Scattering oblique plane microscopy for in-vivo blood cell imaging

Posted on 05.04.2021 - 16:26
Oblique plane microscopy (OPM) enables high speed, volumetric fluorescence imaging through a single-objective geometry. While these advantages have positioned OPM as a valuable tool to probe biological questions in animal models, its potential for in-vivo human imaging is largely unexplored due to its typical use with exogenous fluorescent dyes. Here we introduce a scattering-contrast oblique plane microscope (sOPM) and demonstrate label-free imaging of blood cells flowing through human capillaries \textit{in vivo}. The sOPM illuminates a capillary bed in the ventral tongue with an oblique light sheet, and images side- and back-scattered signal from blood cells. By synchronizing sOPM with a conventional capillaroscope, we acquire paired widefield and axial images of blood cells flowing through a capillary loop. The widefield capillaroscope image provides absorption contrast and confirms the presence of red blood cells (RBCs), while the sOPM image may aid in determining whether optical absorption gaps (OAGs) between RBCs have cellular or acellular composition. Further, we demonstrate consequential differences between fluorescence and scattering versions of OPM by imaging the same polystyrene beads sequentially with each technique. Lastly, we substantiate in-vivo observations by imaging isolated red blood cells, white blood cells, and platelets in-vitro using 3D agar phantoms. These results demonstrate a promising new avenue towards in-vivo blood analysis.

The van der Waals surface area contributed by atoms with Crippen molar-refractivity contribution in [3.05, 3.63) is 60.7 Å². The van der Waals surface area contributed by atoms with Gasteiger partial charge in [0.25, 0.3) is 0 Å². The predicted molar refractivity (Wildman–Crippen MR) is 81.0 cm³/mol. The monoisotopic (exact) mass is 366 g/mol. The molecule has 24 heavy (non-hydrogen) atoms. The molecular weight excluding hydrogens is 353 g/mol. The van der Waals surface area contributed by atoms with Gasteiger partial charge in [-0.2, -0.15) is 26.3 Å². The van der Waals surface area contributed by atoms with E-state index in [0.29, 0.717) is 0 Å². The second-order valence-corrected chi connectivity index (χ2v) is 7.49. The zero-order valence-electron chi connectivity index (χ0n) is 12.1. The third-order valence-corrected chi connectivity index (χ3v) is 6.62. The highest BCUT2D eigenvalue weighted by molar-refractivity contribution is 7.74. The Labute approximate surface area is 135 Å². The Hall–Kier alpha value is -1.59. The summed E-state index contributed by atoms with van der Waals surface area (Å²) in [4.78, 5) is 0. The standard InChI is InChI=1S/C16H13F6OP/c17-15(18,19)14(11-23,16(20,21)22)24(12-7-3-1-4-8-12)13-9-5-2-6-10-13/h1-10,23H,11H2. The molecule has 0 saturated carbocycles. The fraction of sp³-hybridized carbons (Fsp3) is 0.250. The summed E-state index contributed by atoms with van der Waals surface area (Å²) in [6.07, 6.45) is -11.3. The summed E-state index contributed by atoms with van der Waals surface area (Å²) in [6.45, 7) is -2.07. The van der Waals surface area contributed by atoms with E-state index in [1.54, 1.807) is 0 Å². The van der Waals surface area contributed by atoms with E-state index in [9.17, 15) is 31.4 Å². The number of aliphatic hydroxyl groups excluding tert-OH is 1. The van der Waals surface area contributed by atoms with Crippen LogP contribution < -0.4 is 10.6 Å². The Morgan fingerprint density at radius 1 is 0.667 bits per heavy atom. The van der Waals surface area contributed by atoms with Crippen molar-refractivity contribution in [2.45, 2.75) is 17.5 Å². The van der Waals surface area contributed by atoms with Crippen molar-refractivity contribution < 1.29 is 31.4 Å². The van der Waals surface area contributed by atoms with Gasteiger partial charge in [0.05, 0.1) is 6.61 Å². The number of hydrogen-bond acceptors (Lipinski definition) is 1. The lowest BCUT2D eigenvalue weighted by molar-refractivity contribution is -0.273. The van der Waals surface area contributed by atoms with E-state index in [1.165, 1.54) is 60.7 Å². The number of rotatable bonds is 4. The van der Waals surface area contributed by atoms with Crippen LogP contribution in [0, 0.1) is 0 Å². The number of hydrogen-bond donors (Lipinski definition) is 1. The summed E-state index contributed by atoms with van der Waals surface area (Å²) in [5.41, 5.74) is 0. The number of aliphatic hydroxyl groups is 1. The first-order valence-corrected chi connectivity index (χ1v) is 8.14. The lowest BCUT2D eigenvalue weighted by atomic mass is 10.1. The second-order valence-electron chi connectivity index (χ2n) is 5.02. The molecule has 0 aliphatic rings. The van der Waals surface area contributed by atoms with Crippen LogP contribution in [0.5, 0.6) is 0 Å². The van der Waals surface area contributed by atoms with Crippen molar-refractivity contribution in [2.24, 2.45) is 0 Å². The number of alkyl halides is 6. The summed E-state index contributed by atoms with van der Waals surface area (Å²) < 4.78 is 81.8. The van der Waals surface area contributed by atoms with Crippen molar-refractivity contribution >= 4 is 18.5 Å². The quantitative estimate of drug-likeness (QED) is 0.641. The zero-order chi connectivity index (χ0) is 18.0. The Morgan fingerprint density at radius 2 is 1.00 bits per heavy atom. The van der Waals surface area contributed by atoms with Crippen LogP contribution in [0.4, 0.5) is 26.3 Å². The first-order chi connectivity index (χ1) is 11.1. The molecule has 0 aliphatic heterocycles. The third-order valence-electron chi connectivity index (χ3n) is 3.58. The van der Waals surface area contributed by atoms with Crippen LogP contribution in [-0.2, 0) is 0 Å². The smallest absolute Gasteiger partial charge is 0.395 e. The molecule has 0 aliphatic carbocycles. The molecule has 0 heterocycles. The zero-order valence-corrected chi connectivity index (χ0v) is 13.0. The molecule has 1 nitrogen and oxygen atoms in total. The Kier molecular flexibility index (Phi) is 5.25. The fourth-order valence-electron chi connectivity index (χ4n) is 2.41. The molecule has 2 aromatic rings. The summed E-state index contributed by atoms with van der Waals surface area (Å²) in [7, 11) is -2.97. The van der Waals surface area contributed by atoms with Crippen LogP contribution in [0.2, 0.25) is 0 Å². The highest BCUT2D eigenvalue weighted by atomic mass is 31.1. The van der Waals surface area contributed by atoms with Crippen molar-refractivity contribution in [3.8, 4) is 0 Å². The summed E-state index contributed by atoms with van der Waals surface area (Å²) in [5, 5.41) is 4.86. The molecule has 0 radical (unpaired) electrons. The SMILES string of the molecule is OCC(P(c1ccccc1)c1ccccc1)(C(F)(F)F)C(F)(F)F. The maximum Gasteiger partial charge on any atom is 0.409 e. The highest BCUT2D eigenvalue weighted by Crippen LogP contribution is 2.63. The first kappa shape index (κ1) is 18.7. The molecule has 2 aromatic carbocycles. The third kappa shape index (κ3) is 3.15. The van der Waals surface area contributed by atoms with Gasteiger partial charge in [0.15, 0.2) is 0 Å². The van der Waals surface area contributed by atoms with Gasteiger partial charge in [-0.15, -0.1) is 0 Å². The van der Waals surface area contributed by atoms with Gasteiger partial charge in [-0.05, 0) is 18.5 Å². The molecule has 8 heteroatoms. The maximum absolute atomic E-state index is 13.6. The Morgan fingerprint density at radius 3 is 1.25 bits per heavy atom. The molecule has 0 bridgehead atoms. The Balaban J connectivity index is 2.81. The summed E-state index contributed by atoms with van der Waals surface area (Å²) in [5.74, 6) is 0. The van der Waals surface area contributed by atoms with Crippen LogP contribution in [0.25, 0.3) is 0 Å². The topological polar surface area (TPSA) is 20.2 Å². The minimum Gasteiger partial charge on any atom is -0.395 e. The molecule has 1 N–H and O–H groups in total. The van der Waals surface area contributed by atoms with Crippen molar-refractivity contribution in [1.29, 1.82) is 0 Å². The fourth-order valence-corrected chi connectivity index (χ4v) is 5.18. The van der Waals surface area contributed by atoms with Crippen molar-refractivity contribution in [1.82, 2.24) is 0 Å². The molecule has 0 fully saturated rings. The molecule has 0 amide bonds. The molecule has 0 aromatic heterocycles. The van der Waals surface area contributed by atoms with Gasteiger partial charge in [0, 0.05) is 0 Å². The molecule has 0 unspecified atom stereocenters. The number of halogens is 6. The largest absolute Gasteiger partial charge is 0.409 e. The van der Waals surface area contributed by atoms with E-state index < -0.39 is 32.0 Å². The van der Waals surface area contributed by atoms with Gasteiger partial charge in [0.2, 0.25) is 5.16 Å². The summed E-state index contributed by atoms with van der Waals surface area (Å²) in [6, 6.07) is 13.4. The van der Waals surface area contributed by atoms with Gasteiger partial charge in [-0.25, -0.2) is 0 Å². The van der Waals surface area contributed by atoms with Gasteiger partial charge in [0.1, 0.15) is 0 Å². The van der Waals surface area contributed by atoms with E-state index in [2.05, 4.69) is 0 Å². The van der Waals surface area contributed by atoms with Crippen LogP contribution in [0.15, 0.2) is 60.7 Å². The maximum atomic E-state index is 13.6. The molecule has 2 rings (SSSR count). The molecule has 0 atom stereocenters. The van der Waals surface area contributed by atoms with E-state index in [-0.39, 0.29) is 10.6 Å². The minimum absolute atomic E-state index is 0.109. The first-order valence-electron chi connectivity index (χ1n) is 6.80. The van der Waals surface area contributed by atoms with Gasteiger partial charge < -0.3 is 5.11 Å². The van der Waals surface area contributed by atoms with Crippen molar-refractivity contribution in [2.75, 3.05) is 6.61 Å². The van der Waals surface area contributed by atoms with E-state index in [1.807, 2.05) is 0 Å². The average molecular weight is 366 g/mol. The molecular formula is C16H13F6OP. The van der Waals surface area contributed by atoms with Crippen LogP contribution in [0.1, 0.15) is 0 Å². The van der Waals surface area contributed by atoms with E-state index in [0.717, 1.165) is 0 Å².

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McKay, Gregory; Niemeier, Ryan; Castro-González, Carlos; Durr, Nicholas (2021): Scattering oblique plane microscopy for in-vivo blood cell imaging. The Optical Society. Collection.


Biomedical Optics Express


Gregory McKay
Ryan Niemeier
Carlos Castro-González
Nicholas Durr


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